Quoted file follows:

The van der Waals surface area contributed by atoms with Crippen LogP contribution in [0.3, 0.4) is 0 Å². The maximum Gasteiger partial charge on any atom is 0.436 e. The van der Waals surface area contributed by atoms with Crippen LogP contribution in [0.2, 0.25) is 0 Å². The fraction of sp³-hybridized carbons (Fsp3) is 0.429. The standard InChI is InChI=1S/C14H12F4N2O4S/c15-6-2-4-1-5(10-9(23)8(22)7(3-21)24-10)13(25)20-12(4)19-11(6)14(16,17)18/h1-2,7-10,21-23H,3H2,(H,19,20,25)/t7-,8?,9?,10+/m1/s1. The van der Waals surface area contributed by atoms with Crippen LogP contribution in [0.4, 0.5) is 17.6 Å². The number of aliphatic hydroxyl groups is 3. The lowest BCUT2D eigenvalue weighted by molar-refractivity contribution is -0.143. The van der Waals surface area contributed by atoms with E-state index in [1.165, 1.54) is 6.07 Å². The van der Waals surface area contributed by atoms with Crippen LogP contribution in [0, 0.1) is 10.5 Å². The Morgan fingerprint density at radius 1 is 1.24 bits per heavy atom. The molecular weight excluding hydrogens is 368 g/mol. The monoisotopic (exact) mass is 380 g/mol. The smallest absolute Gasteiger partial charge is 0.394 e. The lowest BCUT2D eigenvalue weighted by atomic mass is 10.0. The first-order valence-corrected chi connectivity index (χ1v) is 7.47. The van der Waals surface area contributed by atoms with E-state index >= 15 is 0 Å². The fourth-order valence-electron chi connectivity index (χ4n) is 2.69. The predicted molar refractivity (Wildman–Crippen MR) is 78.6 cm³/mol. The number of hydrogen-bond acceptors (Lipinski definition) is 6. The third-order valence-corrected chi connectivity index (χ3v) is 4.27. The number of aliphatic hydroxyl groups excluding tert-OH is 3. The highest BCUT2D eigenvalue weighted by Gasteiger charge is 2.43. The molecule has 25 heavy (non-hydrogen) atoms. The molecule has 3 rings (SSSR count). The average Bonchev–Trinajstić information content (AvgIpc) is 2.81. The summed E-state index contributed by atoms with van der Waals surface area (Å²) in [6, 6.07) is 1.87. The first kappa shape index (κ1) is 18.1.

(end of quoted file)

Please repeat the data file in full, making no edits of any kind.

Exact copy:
The van der Waals surface area contributed by atoms with Crippen LogP contribution in [0.3, 0.4) is 0 Å². The maximum Gasteiger partial charge on any atom is 0.436 e. The van der Waals surface area contributed by atoms with Crippen LogP contribution in [0.2, 0.25) is 0 Å². The fraction of sp³-hybridized carbons (Fsp3) is 0.429. The standard InChI is InChI=1S/C14H12F4N2O4S/c15-6-2-4-1-5(10-9(23)8(22)7(3-21)24-10)13(25)20-12(4)19-11(6)14(16,17)18/h1-2,7-10,21-23H,3H2,(H,19,20,25)/t7-,8?,9?,10+/m1/s1. The van der Waals surface area contributed by atoms with Crippen LogP contribution in [0.4, 0.5) is 17.6 Å². The number of aliphatic hydroxyl groups is 3. The lowest BCUT2D eigenvalue weighted by molar-refractivity contribution is -0.143. The van der Waals surface area contributed by atoms with E-state index in [1.165, 1.54) is 6.07 Å². The van der Waals surface area contributed by atoms with Crippen LogP contribution in [0, 0.1) is 10.5 Å². The Morgan fingerprint density at radius 1 is 1.24 bits per heavy atom. The molecular weight excluding hydrogens is 368 g/mol. The monoisotopic (exact) mass is 380 g/mol. The smallest absolute Gasteiger partial charge is 0.394 e. The lowest BCUT2D eigenvalue weighted by atomic mass is 10.0. The first-order valence-corrected chi connectivity index (χ1v) is 7.47. The van der Waals surface area contributed by atoms with E-state index >= 15 is 0 Å². The fourth-order valence-electron chi connectivity index (χ4n) is 2.69. The predicted molar refractivity (Wildman–Crippen MR) is 78.6 cm³/mol. The number of hydrogen-bond acceptors (Lipinski definition) is 6. The third-order valence-corrected chi connectivity index (χ3v) is 4.27. The number of aliphatic hydroxyl groups excluding tert-OH is 3. The highest BCUT2D eigenvalue weighted by Gasteiger charge is 2.43. The molecule has 25 heavy (non-hydrogen) atoms. The molecule has 3 rings (SSSR count). The average Bonchev–Trinajstić information content (AvgIpc) is 2.81. The summed E-state index contributed by atoms with van der Waals surface area (Å²) in [6, 6.07) is 1.87. The first kappa shape index (κ1) is 18.1.